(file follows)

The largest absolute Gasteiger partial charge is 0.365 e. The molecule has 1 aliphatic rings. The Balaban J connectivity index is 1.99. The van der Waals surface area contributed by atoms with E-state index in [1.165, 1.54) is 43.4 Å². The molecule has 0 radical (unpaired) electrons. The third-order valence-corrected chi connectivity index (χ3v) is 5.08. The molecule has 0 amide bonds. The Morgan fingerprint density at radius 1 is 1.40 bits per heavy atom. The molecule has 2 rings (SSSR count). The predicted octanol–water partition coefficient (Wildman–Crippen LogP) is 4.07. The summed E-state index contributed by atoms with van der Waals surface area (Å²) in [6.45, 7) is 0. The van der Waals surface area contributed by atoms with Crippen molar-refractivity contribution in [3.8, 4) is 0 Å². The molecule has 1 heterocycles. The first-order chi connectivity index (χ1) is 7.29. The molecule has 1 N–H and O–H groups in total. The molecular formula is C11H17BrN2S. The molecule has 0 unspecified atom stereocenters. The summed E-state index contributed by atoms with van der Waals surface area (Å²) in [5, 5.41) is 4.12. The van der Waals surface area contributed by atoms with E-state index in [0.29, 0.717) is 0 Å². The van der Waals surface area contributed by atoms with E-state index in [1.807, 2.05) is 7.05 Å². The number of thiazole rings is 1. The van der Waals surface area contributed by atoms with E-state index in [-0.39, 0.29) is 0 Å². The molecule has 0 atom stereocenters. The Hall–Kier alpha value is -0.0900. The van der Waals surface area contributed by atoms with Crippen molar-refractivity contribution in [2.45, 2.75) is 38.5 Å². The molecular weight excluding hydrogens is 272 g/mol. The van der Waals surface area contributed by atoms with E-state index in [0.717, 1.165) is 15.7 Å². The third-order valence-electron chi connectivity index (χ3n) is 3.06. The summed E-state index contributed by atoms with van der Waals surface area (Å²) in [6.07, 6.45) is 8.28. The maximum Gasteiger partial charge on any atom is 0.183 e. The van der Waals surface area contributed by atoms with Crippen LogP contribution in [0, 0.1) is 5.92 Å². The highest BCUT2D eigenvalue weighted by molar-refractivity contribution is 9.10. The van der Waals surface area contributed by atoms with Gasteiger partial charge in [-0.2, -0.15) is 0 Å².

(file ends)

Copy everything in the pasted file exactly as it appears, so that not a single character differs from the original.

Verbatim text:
The largest absolute Gasteiger partial charge is 0.365 e. The molecule has 1 aliphatic rings. The Balaban J connectivity index is 1.99. The van der Waals surface area contributed by atoms with E-state index in [1.165, 1.54) is 43.4 Å². The molecule has 0 radical (unpaired) electrons. The third-order valence-corrected chi connectivity index (χ3v) is 5.08. The molecule has 0 amide bonds. The Morgan fingerprint density at radius 1 is 1.40 bits per heavy atom. The molecule has 2 rings (SSSR count). The predicted octanol–water partition coefficient (Wildman–Crippen LogP) is 4.07. The summed E-state index contributed by atoms with van der Waals surface area (Å²) in [6.45, 7) is 0. The van der Waals surface area contributed by atoms with Crippen molar-refractivity contribution in [3.8, 4) is 0 Å². The molecule has 1 heterocycles. The first-order chi connectivity index (χ1) is 7.29. The molecule has 1 N–H and O–H groups in total. The molecular formula is C11H17BrN2S. The molecule has 0 unspecified atom stereocenters. The summed E-state index contributed by atoms with van der Waals surface area (Å²) in [5, 5.41) is 4.12. The van der Waals surface area contributed by atoms with E-state index in [0.29, 0.717) is 0 Å². The van der Waals surface area contributed by atoms with E-state index in [1.807, 2.05) is 7.05 Å². The number of thiazole rings is 1. The van der Waals surface area contributed by atoms with E-state index in [-0.39, 0.29) is 0 Å². The molecule has 0 atom stereocenters. The Hall–Kier alpha value is -0.0900. The van der Waals surface area contributed by atoms with Crippen molar-refractivity contribution in [2.45, 2.75) is 38.5 Å². The molecular weight excluding hydrogens is 272 g/mol. The van der Waals surface area contributed by atoms with E-state index in [0.717, 1.165) is 15.7 Å². The third-order valence-electron chi connectivity index (χ3n) is 3.06. The summed E-state index contributed by atoms with van der Waals surface area (Å²) in [6.07, 6.45) is 8.28. The maximum Gasteiger partial charge on any atom is 0.183 e. The van der Waals surface area contributed by atoms with Crippen LogP contribution in [0, 0.1) is 5.92 Å². The highest BCUT2D eigenvalue weighted by molar-refractivity contribution is 9.10. The van der Waals surface area contributed by atoms with Gasteiger partial charge in [-0.2, -0.15) is 0 Å².